Tips On Watering Lithops:
- The best time to water Lithops is from late spring into summer.
- When Lithops plants go dormant in the summer, don’t water them.
- Re-start watering in late summer-early fall when the plants restart growing and blooming.
- The first sign of Lithops growth is when the splitting between leaves begins to separate in preparation for flowering.
- Try to leave Lithops dry during winter and spring.
- Ensure you stop watering them to allow the old leaf pair to dry out and the new pair to develop.
- Remember, the old leaves should dry up as the fresh leaves grow.
How Does Lithops Splitting Happen?
After Lithops flowers, it goes into dormancy, during which at least one new body develops. In the spring, it generally starts to reabsorb the old leaves as the new ones grow. Ultimately, the new body pushes out from the splitting between the old leaves.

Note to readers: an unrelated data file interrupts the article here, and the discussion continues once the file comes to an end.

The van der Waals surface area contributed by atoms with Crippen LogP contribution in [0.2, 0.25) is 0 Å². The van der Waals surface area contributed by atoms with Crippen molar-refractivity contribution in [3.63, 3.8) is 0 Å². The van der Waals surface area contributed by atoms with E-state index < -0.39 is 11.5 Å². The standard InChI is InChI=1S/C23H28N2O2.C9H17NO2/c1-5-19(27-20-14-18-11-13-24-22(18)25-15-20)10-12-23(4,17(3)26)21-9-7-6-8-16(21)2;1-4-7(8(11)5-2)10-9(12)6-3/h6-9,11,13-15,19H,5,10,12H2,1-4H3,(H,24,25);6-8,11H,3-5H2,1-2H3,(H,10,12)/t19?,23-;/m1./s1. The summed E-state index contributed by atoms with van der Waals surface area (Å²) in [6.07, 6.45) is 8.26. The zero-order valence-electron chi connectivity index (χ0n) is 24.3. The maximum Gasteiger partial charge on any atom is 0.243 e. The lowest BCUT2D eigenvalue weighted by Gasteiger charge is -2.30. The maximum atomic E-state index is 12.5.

The splitting of the new leaves forms at about 90 degrees to the old splitting. Eventually, the old leaves wither away to a dry, papery sheath on the side of the new body. Lithops need enough bright light, proper watering, and healthy soil drainage to thrive.
The splitting of Lithops takes place in two ways, and it mainly happens due to overwatering them.
- When faced with overwatering, the leaf has no place to accommodate this overload of water, so for the sake of adjusting, the leaf bursts open. It will look like your Lithops leaf has a split lip or a jagged cut on the Lithops leaf.